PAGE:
The FCC published its Report and Order, Further Notice of Proposed Rulemaking, and Memorandum Opinion and Order (FCC 11-120)Footnote 8 in August 2011, announcing its decisions regarding FCC 10-146. Part 101 of the Rules was amended to provide an additional 650 MHz of FS allocations in the 7 GHz (6875- 6975 MHz and 7025-7125 MHz) and 13 GHz (12700-13150 MHz) bands in areas where TV pickup stations are not licensed, to eliminate the final link rule and to permit the use of adaptive modulation. Although a petition for reconsiderationFootnote 9 was filed in November 2011 regarding WT Docket No. 10-153Footnote 10 of the above rulemaking proceeding, the FCC declined to modify the Report and Order.
To provide additional flexibility for wireless backhaul, the FCC, through FCC 12-87,Footnote 11 has liberalized its rules to allow for smaller antennas in the 6 GHz (5925- 6875 MHz), 18 GHz (17700-18820 MHz and 18920-19700 MHz) and 23 GHz (21200-23600 MHz) bands, relaxed efficiency standards in rural areas, increased channel bandwidths in the Lower 6 GHz (5925-6425 MHz) and 11 GHz (10700-11700 MHz) bands to 60 MHz and 80 MHz respectively, revised the criteria for waivers when antennas are pointed towards geostationary satellites to better align with international regulations, and updated efficiency standards.
3.1.2 United Kingdom
In January 2007, the Office of Communications (Ofcom) for the United Kingdom (U.K.) released the results of a study it commissioned into future options for efficient backhaul.Footnote 12 Through industry stakeholder input on technology evolution, future backhaul requirements, and an examination of international trends and deployments, the impact of backhaul on the development of future U.K. networks’ ability to carry mixed traffic, high-capacity applications, and high data rate service was investigated.
The study revealed that increases in data volumes, data rates of new services and capacities, coupled with new devices and technologies, will drive backhaul needs. As population densities grow, there is a movement towards smaller cells (macro/micro/pico base station) resulting in the need for additional links spaced closer together. The study also indicated that each backhaul solution has its own merits for different types of deployment in rural, suburban and urban areas along with its own set of obstacles, whether it is public opposition to additional towers and antennas, lengthier rollout times, or range limitations.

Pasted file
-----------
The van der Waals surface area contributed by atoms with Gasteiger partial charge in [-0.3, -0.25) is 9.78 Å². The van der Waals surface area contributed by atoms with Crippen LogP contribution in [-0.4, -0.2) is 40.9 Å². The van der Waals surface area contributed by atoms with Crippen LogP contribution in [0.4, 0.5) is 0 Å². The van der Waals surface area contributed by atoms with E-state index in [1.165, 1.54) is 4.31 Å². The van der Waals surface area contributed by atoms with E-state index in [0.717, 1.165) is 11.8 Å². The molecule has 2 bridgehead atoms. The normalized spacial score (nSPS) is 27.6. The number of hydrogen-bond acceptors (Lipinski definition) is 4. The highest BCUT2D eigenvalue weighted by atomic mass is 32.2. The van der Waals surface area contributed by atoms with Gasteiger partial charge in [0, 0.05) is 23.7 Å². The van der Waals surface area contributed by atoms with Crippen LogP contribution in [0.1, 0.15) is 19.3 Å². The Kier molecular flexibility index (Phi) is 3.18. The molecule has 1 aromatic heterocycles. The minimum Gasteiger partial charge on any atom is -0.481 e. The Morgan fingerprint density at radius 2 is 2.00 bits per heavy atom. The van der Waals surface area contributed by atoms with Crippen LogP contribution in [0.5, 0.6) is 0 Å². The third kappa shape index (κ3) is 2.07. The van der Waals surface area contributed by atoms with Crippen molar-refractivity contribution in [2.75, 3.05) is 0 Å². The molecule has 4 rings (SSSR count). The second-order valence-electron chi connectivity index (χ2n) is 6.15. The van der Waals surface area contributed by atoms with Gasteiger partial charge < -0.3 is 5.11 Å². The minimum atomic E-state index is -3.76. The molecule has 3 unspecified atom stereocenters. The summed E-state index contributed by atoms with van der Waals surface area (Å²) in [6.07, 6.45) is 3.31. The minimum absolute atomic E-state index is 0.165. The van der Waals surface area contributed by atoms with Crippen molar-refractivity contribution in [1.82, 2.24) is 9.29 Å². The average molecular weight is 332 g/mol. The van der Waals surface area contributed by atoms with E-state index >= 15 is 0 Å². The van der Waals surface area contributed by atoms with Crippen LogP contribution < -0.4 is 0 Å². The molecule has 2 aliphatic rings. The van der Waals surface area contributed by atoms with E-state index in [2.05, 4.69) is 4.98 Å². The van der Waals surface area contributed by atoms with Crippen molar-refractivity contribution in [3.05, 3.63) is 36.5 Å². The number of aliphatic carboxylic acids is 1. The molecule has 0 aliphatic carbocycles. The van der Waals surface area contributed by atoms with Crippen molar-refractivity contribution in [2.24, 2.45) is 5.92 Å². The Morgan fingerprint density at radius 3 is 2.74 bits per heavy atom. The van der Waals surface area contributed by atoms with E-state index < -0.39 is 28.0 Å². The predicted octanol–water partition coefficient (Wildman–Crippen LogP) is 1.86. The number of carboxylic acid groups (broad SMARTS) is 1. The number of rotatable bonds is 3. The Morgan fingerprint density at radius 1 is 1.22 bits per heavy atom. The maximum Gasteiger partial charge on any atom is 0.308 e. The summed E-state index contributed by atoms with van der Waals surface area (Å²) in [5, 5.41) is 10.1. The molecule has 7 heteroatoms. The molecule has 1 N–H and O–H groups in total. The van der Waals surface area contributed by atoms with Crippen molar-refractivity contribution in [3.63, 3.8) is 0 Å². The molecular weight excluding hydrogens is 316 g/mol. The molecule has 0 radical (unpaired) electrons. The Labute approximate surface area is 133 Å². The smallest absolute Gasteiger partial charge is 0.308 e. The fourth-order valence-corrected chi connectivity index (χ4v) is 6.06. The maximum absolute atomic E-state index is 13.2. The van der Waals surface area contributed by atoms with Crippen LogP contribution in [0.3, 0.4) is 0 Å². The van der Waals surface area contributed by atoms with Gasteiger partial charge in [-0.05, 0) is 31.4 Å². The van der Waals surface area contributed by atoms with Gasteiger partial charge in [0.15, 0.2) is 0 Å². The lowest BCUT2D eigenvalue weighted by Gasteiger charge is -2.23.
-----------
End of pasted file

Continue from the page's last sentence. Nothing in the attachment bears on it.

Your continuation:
Of the multiple backhaul technologies currently available, point-to-point microwave, fibre and DSL were anticipated to dominate future backhaul networks within the United Kingdom. Due to their overall variety of strengths in technical performance (range, capacity and reliability), cost and speed to deployment, some solutions are more suitable in certain areas than others. Ofcom anticipates that in the coming years, with the advancement of technology, increased traffic volumes and deployments in the rural, suburban and urban markets, there is enough spectrum (30 GHz available for point-to-point FS with the release of 10 GHz above 70 GHz), to meet the United Kingdom’s backhaul demands.
In March 2011, the United Kingdom’s Department for Culture, Media and Sports (DCMS), in conjunction with other major departments of state, released a report entitled Enabling UK growth – Releasing public spectrum: Making 500 MHz of spectrum available by 2020,Footnote 13 in which it set out how it plans to release at least 500 MHz of public sector spectrum below 5 GHz by 2020. Although demand seems to be the highest for mobile services, various market demand studies and discussions with the industry were conducted to gauge demand for a wide range of possible applications. The market studies revealed that more than 100 MHz of additional backhaul spectrum was desired to support fixed and mobile broadband within the 3.5 GHz frequency range in rural areas, and within the 10 GHz frequency range in urban areas. In an effort to improve spectrum efficiencies, public spectrum holdings are being reviewed and additional spectrum may be released. DCMS plans to coordinate its spectrum release plans with Ofcom, where appropriate.